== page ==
The average teen uses 17 personal care products and make-up each day! Educate them to make smarter choices for their health and the environment.
Consider solar power for your home. 
Don’t Trash Grass! Save time and money by leaving clippings on the lawn as a fertilizer. 
Seal and disguise medicines and over the counter drugs and put them in the trash, not down the toilet or sink. Learn how to disposing of prescription medicines and over-the-counter products safely.
Make an important contribution toward the preservation of our environment for future generations. Give your time and talents as a volunteer for the DEEP or some other environmental organization.
Renovating or redecorating? Save natural resources and money. Buy good quality, gently used, reclaimed building products at a CT building materials reuse center.
Take the clean boater pledge and keep our water in CT clean. 
Biking and walking are great ways to save energy and get some exercise. Did you know some CT buses have bike racks? Learn more about biking resources in CT.
Bats love insects like mosquitoes! Keep them in your yard for their excellent insect control abilities.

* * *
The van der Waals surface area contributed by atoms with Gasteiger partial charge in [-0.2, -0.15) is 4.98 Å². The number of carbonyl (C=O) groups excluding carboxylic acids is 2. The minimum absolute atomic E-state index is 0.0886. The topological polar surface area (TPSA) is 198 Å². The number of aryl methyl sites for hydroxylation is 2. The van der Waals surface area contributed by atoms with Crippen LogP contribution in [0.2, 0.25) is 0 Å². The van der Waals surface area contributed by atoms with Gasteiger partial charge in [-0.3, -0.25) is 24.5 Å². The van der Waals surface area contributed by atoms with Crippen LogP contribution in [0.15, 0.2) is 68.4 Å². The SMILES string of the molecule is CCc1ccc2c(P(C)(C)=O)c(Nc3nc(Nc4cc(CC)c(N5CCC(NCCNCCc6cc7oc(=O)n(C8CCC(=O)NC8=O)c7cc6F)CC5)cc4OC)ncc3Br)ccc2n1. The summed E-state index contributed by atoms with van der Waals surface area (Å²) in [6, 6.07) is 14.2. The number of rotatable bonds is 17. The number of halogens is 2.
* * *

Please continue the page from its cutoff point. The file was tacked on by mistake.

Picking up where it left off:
Plant native species. Non-native plants are aggressive and can't compete with native plants. Learn about invasive species.  
Prevent water pollution and conserve water by washing your car on your lawn rather than your driveway. The better solution is to take it to a car wash.  
Are you concerned about your kid’s exposure to pesticides on the grounds of their school or day care? Learn more about a CT law that protects them.  
Looking for an alternative to buying water but don’t like the taste of your tap water? Install a filter
Each CT resident generates an estimated 5 pounds of garbage every day. Look for ways to reduce the amount of trash you produce
Beware of phantom loads! Computers, TVs, and cell phone chargers use electricity even when off. Plug them into a power strip to save energy. 
Get outdoors and play! Learn about CT’s No Child Left Inside program.
Set an example and talk to your kids, neighbors and friends about habits that are good for the environment like recycling and buying locally-grown food and products. 
Learn how to talk to a climate change skeptic.
Recycle right! Visit your town’s web site or find your town's recycling contact to learn what is currently accepted.  
Conserve water in your yard. Collect rain water in a barrel and use the water on your garden and lawn. Plant a rain garden to collect run-off from driveways and sidewalks.
Go native! Purchase Connecticut grown local food and support local farms and farmer's markets.
Hang your wash outside to dry. You’ll save lots of energy and wear and tear on your clothes and bedding. Project Laundry List
Take action to make your town more sustainable by urging your town manager or governing board to participate in Sustainable CT - a voluntary certification program that recognize Connecticut municipalities for making their communities more vibrant, resilient and livable. 

Earth Day


Content last updated April 2018